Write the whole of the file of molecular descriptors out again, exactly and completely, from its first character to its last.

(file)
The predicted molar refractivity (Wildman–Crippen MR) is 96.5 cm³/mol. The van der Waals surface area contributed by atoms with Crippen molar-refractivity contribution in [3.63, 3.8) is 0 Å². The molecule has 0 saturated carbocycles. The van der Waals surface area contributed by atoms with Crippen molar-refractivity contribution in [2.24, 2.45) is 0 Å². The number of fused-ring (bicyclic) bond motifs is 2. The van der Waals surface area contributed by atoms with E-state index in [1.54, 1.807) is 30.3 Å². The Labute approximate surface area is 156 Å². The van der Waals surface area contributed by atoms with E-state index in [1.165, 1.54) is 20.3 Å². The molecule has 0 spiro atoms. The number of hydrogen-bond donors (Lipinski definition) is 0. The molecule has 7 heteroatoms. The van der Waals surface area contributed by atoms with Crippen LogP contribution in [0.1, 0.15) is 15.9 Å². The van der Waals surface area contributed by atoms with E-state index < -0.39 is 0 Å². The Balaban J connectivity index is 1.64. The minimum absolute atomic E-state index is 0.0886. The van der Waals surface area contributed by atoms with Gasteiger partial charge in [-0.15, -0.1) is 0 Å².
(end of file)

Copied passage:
The predicted molar refractivity (Wildman–Crippen MR) is 96.5 cm³/mol. The van der Waals surface area contributed by atoms with Crippen molar-refractivity contribution in [3.63, 3.8) is 0 Å². The molecule has 0 saturated carbocycles. The van der Waals surface area contributed by atoms with Crippen molar-refractivity contribution in [2.24, 2.45) is 0 Å². The number of fused-ring (bicyclic) bond motifs is 2. The van der Waals surface area contributed by atoms with E-state index in [1.54, 1.807) is 30.3 Å². The Labute approximate surface area is 156 Å². The van der Waals surface area contributed by atoms with E-state index in [1.165, 1.54) is 20.3 Å². The molecule has 0 spiro atoms. The number of hydrogen-bond donors (Lipinski definition) is 0. The molecule has 7 heteroatoms. The van der Waals surface area contributed by atoms with Crippen LogP contribution in [0.1, 0.15) is 15.9 Å². The van der Waals surface area contributed by atoms with E-state index < -0.39 is 0 Å². The Balaban J connectivity index is 1.64. The minimum absolute atomic E-state index is 0.0886. The van der Waals surface area contributed by atoms with Gasteiger partial charge in [-0.15, -0.1) is 0 Å².